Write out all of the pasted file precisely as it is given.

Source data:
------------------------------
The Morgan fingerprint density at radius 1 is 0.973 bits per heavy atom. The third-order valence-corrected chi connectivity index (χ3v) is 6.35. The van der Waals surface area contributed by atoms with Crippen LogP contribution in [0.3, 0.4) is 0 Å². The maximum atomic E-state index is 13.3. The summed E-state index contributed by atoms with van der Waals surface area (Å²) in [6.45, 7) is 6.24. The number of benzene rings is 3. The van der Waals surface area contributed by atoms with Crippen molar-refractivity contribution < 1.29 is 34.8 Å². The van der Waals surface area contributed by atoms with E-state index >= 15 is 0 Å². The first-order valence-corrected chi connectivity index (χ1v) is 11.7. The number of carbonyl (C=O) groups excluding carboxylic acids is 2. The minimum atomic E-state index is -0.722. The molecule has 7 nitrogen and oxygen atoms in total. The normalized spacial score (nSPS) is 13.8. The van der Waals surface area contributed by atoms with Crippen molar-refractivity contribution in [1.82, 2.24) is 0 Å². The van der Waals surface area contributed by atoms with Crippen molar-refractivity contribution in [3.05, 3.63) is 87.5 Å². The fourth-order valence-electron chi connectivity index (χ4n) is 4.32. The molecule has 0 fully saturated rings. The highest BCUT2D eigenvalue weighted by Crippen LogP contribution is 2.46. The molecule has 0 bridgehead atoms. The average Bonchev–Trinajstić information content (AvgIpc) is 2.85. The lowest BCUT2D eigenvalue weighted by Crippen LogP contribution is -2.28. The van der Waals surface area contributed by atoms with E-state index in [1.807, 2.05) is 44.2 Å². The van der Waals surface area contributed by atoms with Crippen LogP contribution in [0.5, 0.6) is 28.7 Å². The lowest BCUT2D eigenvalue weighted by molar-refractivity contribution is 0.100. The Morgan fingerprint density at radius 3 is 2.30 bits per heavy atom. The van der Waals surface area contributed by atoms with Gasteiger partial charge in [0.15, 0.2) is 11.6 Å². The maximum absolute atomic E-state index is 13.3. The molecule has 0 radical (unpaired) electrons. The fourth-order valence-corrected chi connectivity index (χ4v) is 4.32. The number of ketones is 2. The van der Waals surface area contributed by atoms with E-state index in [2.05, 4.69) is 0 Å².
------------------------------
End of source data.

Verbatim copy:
The Morgan fingerprint density at radius 1 is 0.973 bits per heavy atom. The third-order valence-corrected chi connectivity index (χ3v) is 6.35. The van der Waals surface area contributed by atoms with Crippen LogP contribution in [0.3, 0.4) is 0 Å². The maximum atomic E-state index is 13.3. The summed E-state index contributed by atoms with van der Waals surface area (Å²) in [6.45, 7) is 6.24. The number of benzene rings is 3. The van der Waals surface area contributed by atoms with Crippen molar-refractivity contribution < 1.29 is 34.8 Å². The van der Waals surface area contributed by atoms with E-state index >= 15 is 0 Å². The first-order valence-corrected chi connectivity index (χ1v) is 11.7. The number of carbonyl (C=O) groups excluding carboxylic acids is 2. The minimum atomic E-state index is -0.722. The molecule has 7 nitrogen and oxygen atoms in total. The normalized spacial score (nSPS) is 13.8. The van der Waals surface area contributed by atoms with Crippen molar-refractivity contribution in [1.82, 2.24) is 0 Å². The van der Waals surface area contributed by atoms with Crippen molar-refractivity contribution in [3.05, 3.63) is 87.5 Å². The fourth-order valence-electron chi connectivity index (χ4n) is 4.32. The molecule has 0 fully saturated rings. The highest BCUT2D eigenvalue weighted by Crippen LogP contribution is 2.46. The molecule has 0 bridgehead atoms. The average Bonchev–Trinajstić information content (AvgIpc) is 2.85. The lowest BCUT2D eigenvalue weighted by Crippen LogP contribution is -2.28. The van der Waals surface area contributed by atoms with E-state index in [1.807, 2.05) is 44.2 Å². The van der Waals surface area contributed by atoms with Crippen LogP contribution in [0.5, 0.6) is 28.7 Å². The lowest BCUT2D eigenvalue weighted by molar-refractivity contribution is 0.100. The Morgan fingerprint density at radius 3 is 2.30 bits per heavy atom. The van der Waals surface area contributed by atoms with Gasteiger partial charge in [0.15, 0.2) is 11.6 Å². The maximum absolute atomic E-state index is 13.3. The molecule has 0 radical (unpaired) electrons. The fourth-order valence-corrected chi connectivity index (χ4v) is 4.32. The number of ketones is 2. The van der Waals surface area contributed by atoms with E-state index in [2.05, 4.69) is 0 Å².